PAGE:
PARIS, France – The USDA forecasts Vietnam’s 2021/22 coffee production to be 30.83 million bags. Almost all of that will be robusta (some 29.68 million bags – more than 96%). This means Vietnam is the second largest coffee-producing country in the world. Even at that scale, however, producers across the country face a number of challenges. Ngoc Anh Sprünker is the chair at Detech Coffee, and the President of IWCA Vietnam. She says: “Vietnamese coffee has [historically] not been appreciated and hence [does not receive a high price].
“For example, in the 2019/20 crop year, there were times when traders belonging to multinationals did not pay higher than US $0.90/lb. Farmers can only [lose] at that price.”
Dr. Luu Ngoc Quyen is the Deputy Director at the Northern Mountainous Agro-forestry Science Institute (NOMAFSI). He tells me that the available coffee varieties also pose a challenge.
“Catimor was introduced to Vietnam [in] 1984, but it produces inferior quality coffee when compared to other varieties,” he says. “It currently accounts for most of the arabica coffee production in Vietnam.”
While Catimor is known for its high resistance to coffee leaf rust and high potential yields, the variety has a reputation for low quality. However, Luu notes that this is often an unfair misrepresentation.
“The Catimor variety in Vietnam has been degraded,” he says. “The phenotype is uneven, and its quality is reduced. Therefore, the selection and breeding of new high-quality and high-yield arabica varieties is extremely important.”
Pierre Marraccini is a coffee molecular physiologist at CIRAD, where he has worked since 2001. He has been working on the BREEDCAFS project in Vietnam since 2017, which focuses on coffee bean development, quality, and genetics.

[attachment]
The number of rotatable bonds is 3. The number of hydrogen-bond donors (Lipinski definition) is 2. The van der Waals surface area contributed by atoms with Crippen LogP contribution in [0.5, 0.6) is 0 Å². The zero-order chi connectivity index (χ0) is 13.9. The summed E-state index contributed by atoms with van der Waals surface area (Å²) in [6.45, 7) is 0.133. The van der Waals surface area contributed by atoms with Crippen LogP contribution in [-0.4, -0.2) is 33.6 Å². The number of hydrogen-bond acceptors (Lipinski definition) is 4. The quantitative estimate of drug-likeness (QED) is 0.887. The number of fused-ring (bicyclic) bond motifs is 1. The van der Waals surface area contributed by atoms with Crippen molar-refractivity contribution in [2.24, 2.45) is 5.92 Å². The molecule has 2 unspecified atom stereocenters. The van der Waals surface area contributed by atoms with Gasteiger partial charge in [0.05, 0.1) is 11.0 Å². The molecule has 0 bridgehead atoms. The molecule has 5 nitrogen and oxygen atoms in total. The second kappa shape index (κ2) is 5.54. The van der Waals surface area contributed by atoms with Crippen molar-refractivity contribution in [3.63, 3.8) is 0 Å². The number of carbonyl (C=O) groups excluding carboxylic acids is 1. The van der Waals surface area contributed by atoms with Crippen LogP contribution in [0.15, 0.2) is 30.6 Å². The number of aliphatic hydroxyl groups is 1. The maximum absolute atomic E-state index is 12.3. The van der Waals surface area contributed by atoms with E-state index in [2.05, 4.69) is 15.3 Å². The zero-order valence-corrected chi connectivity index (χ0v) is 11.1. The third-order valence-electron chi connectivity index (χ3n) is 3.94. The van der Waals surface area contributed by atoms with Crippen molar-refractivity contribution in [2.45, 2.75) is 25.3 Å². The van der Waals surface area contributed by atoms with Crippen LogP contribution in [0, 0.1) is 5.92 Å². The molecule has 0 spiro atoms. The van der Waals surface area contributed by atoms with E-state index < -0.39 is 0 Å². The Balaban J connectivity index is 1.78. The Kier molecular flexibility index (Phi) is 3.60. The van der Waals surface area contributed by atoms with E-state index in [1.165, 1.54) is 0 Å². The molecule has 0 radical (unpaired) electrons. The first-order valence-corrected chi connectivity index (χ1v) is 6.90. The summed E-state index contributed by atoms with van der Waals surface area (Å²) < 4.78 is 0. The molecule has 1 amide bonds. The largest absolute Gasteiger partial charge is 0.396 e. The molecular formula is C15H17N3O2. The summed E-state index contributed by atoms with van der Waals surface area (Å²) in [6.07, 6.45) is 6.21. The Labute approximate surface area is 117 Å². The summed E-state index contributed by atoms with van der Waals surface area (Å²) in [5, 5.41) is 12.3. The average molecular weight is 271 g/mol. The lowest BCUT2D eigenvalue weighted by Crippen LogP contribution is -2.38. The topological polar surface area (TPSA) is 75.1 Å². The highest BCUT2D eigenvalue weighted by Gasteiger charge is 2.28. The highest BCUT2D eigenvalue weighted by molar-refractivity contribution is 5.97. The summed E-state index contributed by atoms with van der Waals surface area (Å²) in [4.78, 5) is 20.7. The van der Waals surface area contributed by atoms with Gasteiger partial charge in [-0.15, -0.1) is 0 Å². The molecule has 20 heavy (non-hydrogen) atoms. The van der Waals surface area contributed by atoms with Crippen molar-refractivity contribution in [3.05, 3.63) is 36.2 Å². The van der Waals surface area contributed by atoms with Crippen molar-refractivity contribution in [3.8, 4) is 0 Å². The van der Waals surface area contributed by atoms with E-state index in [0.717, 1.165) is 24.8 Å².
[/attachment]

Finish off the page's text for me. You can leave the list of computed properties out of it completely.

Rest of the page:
“Arabica is scattered across the mountainous provinces of northwest Vietnam, including Dien Bien, Son La, the Central Highlands, Lam Dong, and Quang Tri,” Pierre says.
He also notes that Vietnamese arabica is undervalued in the global market, mainly thanks to a lack of widespread knowledge about good farm practices. Furthermore, extreme weather conditions, such as the heavy frost in Son La that destroyed more than 3,000ha of coffee trees in 2019, leaves Vietnamese arabica farms vulnerable to climatic hazards.
Planting new coffee varieties in Vietnam?
In 2017, the BREEDCAFS project came to the Son La and Dien Bien provinces, with the aim of resolving the lack of genetic diversity on Vietnamese coffee farms.
Luu says: “The overall objective is to introduce and test new F1 arabica hybrids in order to see if they are well-adapted to [the] region, and to design agroforestry practices that will create high-yield coffee systems. These will be better suited to climate change and hopefully produce high quality.”
Pierre adds: “The new F1 arabica hybrids were developed by CIRAD [and] ECOM more than 20 years ago. They were first tested in several Central American countries.”
CIRAD and BREEDCAFS have imported seedlings of two F1 arabica hybrids and provided them to 12 Vietnamese farmers. F1 hybrids are first-generation offspring of distinctly different plant varieties that have been propagated in varieties.
In total, 40,000 seedlings of Starmaya and H1-Centroamericano have been distributed to local farmers, with Catimor used as a control.
These seedlings are first planted as “demo plots”, managed by the farmers themselves. Initially, in June 2018, the 12 farmers were provided with 400 seedlings each, for a total of 4,800.